At the start of the new decade, there is a noticeable observation in how business models are evolving to satisfy the latest generation of working adults, notably labelled as Generation-Y or Millennials. In this aspect, companies are maximizing the way users interact on their mobile devices, which enjoys a high penetration rate of 154%[i] in Singapore. This means that in a single population, there is a huge majority of people with more than 2 SIM cards, hence exceeding 100%. In this regard, it is evident that companies are tapping on this phenomenon to belt out insurance coverage, a product that is often at the back of mind. This is changing with new partnerships between insurers and other service providers, building re-branding exercise and most importantly, seamless insurance offerings.
Observations in Singapore
To provide a better understanding from an insurer, Singapore Life, rebranded as SingLife, partners with Visa, to introduce a debit card from an insurance savings plan. This would allow flexible payment and drawdown from the customers, which in turns allow SingLife to provide life insurance coverage up to 5 percent of account value.
On the technology provider side, Grab’s insurance arm, GrabInsure, offers in-app purchase of in-demand travel insurance, in a partnership with Chubb. Titled ‘Travel Cover’, it is a new tile on the application interface and provides easy access for purchase of travel insurance. The aim is to provide accessible and affordable insurance, providing customer-centric solutions that addresses customers’ needs.
By looking into Singapore banks (DBS Bank, OCBC Bank and UOB Bank), digital retail banking strategies revolves around creating an omni-channel for customers on mobile devices. This allows customers to enjoy a seamless experience with banking; from account openings, payments to purchasing lifestyle options. Investment strategies are also shared through the mobile application. These experiences promote a customer-centric mindset, with opportunities for partnership in offerings, such as being able to purchase travel insurance through the digital banking application.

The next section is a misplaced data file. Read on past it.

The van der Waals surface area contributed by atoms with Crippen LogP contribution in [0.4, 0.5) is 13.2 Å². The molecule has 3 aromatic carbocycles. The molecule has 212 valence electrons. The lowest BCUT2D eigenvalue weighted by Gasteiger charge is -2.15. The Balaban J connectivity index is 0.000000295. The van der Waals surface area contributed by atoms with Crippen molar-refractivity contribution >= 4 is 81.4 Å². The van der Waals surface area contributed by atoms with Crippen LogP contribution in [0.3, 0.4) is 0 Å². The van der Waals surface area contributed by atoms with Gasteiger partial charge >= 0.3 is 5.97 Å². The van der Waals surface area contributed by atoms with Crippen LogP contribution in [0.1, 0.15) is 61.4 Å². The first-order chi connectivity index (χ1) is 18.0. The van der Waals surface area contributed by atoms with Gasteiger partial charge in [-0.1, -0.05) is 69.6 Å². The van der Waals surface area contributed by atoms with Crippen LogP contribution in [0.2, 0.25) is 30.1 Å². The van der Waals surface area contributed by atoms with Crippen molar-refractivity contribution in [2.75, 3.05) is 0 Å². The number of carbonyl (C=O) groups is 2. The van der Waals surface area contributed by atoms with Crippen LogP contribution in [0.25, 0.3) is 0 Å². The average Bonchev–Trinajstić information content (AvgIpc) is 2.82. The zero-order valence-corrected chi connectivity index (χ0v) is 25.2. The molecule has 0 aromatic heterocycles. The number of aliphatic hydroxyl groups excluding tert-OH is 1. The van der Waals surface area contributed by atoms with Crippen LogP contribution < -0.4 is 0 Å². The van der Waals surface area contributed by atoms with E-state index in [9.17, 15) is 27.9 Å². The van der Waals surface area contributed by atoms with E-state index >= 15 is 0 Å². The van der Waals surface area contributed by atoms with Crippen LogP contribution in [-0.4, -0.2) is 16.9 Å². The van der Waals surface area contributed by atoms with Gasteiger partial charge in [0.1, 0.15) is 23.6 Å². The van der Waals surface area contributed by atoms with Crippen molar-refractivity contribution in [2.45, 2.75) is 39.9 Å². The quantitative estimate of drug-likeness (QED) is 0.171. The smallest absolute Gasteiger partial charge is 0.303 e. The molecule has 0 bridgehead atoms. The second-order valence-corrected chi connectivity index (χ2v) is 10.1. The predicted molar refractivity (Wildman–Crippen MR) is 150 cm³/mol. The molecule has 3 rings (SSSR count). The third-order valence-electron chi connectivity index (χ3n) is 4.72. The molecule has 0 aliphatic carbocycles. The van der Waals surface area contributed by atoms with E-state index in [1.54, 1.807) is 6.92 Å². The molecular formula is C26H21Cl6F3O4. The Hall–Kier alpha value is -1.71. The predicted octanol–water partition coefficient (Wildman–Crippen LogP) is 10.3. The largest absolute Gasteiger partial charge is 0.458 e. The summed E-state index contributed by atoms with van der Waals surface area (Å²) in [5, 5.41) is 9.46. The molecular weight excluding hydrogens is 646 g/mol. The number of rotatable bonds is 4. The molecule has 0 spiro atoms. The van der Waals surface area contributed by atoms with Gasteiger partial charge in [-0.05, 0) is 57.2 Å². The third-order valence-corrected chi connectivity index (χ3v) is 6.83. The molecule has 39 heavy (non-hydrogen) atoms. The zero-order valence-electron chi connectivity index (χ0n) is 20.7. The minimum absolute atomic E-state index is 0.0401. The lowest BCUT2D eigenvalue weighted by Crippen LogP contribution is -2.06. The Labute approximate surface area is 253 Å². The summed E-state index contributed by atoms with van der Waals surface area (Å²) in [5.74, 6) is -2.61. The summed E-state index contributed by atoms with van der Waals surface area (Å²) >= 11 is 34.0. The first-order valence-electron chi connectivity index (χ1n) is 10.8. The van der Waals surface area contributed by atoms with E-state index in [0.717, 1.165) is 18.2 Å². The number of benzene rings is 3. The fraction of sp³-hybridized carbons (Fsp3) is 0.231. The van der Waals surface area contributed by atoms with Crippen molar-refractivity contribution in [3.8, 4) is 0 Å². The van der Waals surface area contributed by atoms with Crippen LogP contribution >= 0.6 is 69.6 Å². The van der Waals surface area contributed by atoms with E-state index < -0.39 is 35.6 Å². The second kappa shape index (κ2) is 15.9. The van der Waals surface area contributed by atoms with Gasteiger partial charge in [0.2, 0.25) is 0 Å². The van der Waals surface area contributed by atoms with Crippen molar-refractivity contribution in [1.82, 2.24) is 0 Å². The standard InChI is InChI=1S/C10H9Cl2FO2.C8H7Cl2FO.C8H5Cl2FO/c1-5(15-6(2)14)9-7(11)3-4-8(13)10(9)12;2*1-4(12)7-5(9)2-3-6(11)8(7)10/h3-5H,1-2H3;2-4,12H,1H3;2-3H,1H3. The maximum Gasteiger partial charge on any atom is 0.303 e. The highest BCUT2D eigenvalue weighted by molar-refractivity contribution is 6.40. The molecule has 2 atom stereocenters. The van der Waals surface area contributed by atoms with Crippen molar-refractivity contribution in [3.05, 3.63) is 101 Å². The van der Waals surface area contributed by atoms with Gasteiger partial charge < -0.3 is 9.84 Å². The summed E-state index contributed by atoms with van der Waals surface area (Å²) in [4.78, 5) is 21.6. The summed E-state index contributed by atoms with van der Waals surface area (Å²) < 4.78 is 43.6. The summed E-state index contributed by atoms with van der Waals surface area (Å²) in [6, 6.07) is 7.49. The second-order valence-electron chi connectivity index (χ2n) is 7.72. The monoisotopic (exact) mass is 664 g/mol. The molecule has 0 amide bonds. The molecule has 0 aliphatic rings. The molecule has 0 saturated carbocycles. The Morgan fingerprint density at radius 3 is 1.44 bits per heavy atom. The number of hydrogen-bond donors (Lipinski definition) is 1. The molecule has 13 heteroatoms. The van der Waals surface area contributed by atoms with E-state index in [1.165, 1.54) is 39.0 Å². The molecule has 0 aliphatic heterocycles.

Customers at the heart of design
The above examples highlight the changing business requirements of today’s retail market and in order to stay relevant, businesses have evolved beyond their initial business goals. It is also observed that these companies in Singapore are offering a ‘360’ approach in meeting customers’ needs and covering the end-to-end customer journey. This is a strategy to maximize revenue at all possible angles, and it is a response to the changing nature of consumers. With the advent of products’ offerings, brand loyalty is not a priority, values are created only when it is able to solve customers’ problems. By offering convenience in an application, companies can offer value across a broad spectrum of customers’ needs. In return, companies can capture data points about their users, creating a more personalized service with analytical technologies.
Such models also set out to simplify processes and make applications customer-friendly. By combining the knowledge of experts in payments and insurance, companies such as these form a good symbiotic relationship in the market, creating a win-win for all parties in the ecosystem, in hopes of delivering service end to end.
However, there is a need to understand the core of the business. This means knowing the core spine of service as this will set the control for other offerings to branch in or out from. In this context, SingLife understood its key proposition as an insurer and Grab remain a core service provider for in-demand service (starting off as a ride-hailing application). By not straying from the main spine, there is a unified sense of engagement and recognition, but also enabling specialist-driven markets to flourish in partnerships.
From an observational perspective of news, the start of the new decade is set to be a time of changing business models and it will be interesting to see what follows as we progress.